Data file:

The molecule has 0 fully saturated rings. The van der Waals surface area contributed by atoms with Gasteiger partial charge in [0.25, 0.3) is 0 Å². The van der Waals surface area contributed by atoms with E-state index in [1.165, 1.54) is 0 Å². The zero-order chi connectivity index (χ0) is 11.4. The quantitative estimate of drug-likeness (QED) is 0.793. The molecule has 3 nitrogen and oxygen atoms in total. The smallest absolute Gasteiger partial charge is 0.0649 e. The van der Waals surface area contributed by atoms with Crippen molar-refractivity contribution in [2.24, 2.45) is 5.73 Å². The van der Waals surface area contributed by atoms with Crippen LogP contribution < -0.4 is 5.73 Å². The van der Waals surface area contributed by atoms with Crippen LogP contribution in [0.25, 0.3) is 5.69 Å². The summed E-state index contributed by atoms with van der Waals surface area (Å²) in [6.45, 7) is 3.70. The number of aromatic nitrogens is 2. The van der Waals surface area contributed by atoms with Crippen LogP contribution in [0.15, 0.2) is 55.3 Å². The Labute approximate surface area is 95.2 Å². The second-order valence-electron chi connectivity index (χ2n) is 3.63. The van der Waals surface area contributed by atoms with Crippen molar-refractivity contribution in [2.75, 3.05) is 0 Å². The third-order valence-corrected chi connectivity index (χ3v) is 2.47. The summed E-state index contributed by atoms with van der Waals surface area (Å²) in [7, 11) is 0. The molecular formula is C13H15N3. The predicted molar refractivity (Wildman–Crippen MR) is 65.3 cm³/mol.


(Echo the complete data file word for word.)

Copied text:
The molecule has 0 fully saturated rings. The van der Waals surface area contributed by atoms with Gasteiger partial charge in [0.25, 0.3) is 0 Å². The van der Waals surface area contributed by atoms with E-state index in [1.165, 1.54) is 0 Å². The zero-order chi connectivity index (χ0) is 11.4. The quantitative estimate of drug-likeness (QED) is 0.793. The molecule has 3 nitrogen and oxygen atoms in total. The smallest absolute Gasteiger partial charge is 0.0649 e. The van der Waals surface area contributed by atoms with Crippen molar-refractivity contribution in [2.24, 2.45) is 5.73 Å². The van der Waals surface area contributed by atoms with Crippen LogP contribution < -0.4 is 5.73 Å². The van der Waals surface area contributed by atoms with Crippen LogP contribution in [0.25, 0.3) is 5.69 Å². The summed E-state index contributed by atoms with van der Waals surface area (Å²) in [6.45, 7) is 3.70. The number of aromatic nitrogens is 2. The van der Waals surface area contributed by atoms with Crippen LogP contribution in [0.15, 0.2) is 55.3 Å². The Labute approximate surface area is 95.2 Å². The second-order valence-electron chi connectivity index (χ2n) is 3.63. The van der Waals surface area contributed by atoms with Crippen molar-refractivity contribution in [2.75, 3.05) is 0 Å². The third-order valence-corrected chi connectivity index (χ3v) is 2.47. The summed E-state index contributed by atoms with van der Waals surface area (Å²) in [7, 11) is 0. The molecular formula is C13H15N3. The predicted molar refractivity (Wildman–Crippen MR) is 65.3 cm³/mol.